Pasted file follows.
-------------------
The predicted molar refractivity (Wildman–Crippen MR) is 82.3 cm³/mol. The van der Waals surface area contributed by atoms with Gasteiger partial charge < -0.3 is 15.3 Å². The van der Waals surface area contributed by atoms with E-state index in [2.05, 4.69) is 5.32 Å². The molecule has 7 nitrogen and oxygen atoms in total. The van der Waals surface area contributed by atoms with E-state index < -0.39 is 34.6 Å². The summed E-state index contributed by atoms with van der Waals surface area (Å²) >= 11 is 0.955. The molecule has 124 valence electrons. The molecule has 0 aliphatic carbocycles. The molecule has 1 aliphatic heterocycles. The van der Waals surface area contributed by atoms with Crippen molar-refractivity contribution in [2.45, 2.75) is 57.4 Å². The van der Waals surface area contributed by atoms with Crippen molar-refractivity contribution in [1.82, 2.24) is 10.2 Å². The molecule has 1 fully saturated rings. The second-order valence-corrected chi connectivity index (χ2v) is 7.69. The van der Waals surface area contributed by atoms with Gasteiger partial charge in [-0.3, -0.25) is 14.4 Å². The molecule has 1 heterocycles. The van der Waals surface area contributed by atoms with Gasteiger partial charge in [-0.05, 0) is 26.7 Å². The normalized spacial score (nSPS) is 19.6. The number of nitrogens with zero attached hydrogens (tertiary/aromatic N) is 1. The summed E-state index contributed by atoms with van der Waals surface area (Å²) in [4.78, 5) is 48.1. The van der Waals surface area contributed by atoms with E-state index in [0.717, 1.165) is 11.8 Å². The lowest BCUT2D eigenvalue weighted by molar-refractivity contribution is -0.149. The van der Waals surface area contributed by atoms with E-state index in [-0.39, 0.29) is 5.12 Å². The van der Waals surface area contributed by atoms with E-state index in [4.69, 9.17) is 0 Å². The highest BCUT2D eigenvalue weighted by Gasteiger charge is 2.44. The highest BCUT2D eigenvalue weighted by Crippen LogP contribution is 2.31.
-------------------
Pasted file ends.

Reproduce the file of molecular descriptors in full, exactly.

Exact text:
The predicted molar refractivity (Wildman–Crippen MR) is 82.3 cm³/mol. The van der Waals surface area contributed by atoms with Gasteiger partial charge < -0.3 is 15.3 Å². The van der Waals surface area contributed by atoms with E-state index in [2.05, 4.69) is 5.32 Å². The molecule has 7 nitrogen and oxygen atoms in total. The van der Waals surface area contributed by atoms with E-state index < -0.39 is 34.6 Å². The summed E-state index contributed by atoms with van der Waals surface area (Å²) >= 11 is 0.955. The molecule has 124 valence electrons. The molecule has 0 aliphatic carbocycles. The molecule has 1 aliphatic heterocycles. The van der Waals surface area contributed by atoms with Crippen molar-refractivity contribution in [2.45, 2.75) is 57.4 Å². The van der Waals surface area contributed by atoms with Crippen molar-refractivity contribution in [1.82, 2.24) is 10.2 Å². The molecule has 1 fully saturated rings. The second-order valence-corrected chi connectivity index (χ2v) is 7.69. The van der Waals surface area contributed by atoms with Gasteiger partial charge in [-0.3, -0.25) is 14.4 Å². The molecule has 1 heterocycles. The van der Waals surface area contributed by atoms with Gasteiger partial charge in [-0.05, 0) is 26.7 Å². The normalized spacial score (nSPS) is 19.6. The number of nitrogens with zero attached hydrogens (tertiary/aromatic N) is 1. The summed E-state index contributed by atoms with van der Waals surface area (Å²) in [4.78, 5) is 48.1. The van der Waals surface area contributed by atoms with E-state index in [0.717, 1.165) is 11.8 Å². The lowest BCUT2D eigenvalue weighted by molar-refractivity contribution is -0.149. The van der Waals surface area contributed by atoms with E-state index in [-0.39, 0.29) is 5.12 Å². The van der Waals surface area contributed by atoms with E-state index in [4.69, 9.17) is 0 Å². The highest BCUT2D eigenvalue weighted by Gasteiger charge is 2.44. The highest BCUT2D eigenvalue weighted by Crippen LogP contribution is 2.31.